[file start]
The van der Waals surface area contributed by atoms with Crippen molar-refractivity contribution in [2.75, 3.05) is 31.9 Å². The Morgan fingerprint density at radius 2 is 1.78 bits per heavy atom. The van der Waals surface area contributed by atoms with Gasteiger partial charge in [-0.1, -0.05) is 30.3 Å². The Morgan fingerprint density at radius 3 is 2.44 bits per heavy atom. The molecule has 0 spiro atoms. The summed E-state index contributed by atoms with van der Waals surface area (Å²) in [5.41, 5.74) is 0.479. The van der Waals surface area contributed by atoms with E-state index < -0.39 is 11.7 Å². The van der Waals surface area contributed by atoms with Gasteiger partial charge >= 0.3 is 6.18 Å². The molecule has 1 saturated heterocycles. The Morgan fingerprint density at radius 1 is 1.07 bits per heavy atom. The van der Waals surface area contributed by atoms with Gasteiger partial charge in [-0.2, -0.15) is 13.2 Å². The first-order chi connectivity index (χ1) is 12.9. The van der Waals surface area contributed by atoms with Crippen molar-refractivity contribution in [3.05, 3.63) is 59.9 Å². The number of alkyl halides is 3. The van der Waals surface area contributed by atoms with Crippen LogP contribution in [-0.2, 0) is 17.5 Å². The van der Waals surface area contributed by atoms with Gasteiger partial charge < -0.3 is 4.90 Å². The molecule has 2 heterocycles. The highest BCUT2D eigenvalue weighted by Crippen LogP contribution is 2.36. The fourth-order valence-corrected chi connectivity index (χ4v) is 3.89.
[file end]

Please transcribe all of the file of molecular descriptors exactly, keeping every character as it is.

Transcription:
The van der Waals surface area contributed by atoms with Crippen molar-refractivity contribution in [2.75, 3.05) is 31.9 Å². The Morgan fingerprint density at radius 2 is 1.78 bits per heavy atom. The van der Waals surface area contributed by atoms with Gasteiger partial charge in [-0.1, -0.05) is 30.3 Å². The Morgan fingerprint density at radius 3 is 2.44 bits per heavy atom. The molecule has 0 spiro atoms. The summed E-state index contributed by atoms with van der Waals surface area (Å²) in [5.41, 5.74) is 0.479. The van der Waals surface area contributed by atoms with E-state index < -0.39 is 11.7 Å². The van der Waals surface area contributed by atoms with Gasteiger partial charge >= 0.3 is 6.18 Å². The molecule has 1 saturated heterocycles. The Morgan fingerprint density at radius 1 is 1.07 bits per heavy atom. The van der Waals surface area contributed by atoms with Gasteiger partial charge in [-0.2, -0.15) is 13.2 Å². The first-order chi connectivity index (χ1) is 12.9. The van der Waals surface area contributed by atoms with Crippen molar-refractivity contribution in [3.05, 3.63) is 59.9 Å². The number of alkyl halides is 3. The van der Waals surface area contributed by atoms with Crippen LogP contribution in [-0.2, 0) is 17.5 Å². The van der Waals surface area contributed by atoms with Gasteiger partial charge < -0.3 is 4.90 Å². The molecule has 2 heterocycles. The highest BCUT2D eigenvalue weighted by Crippen LogP contribution is 2.36. The fourth-order valence-corrected chi connectivity index (χ4v) is 3.89.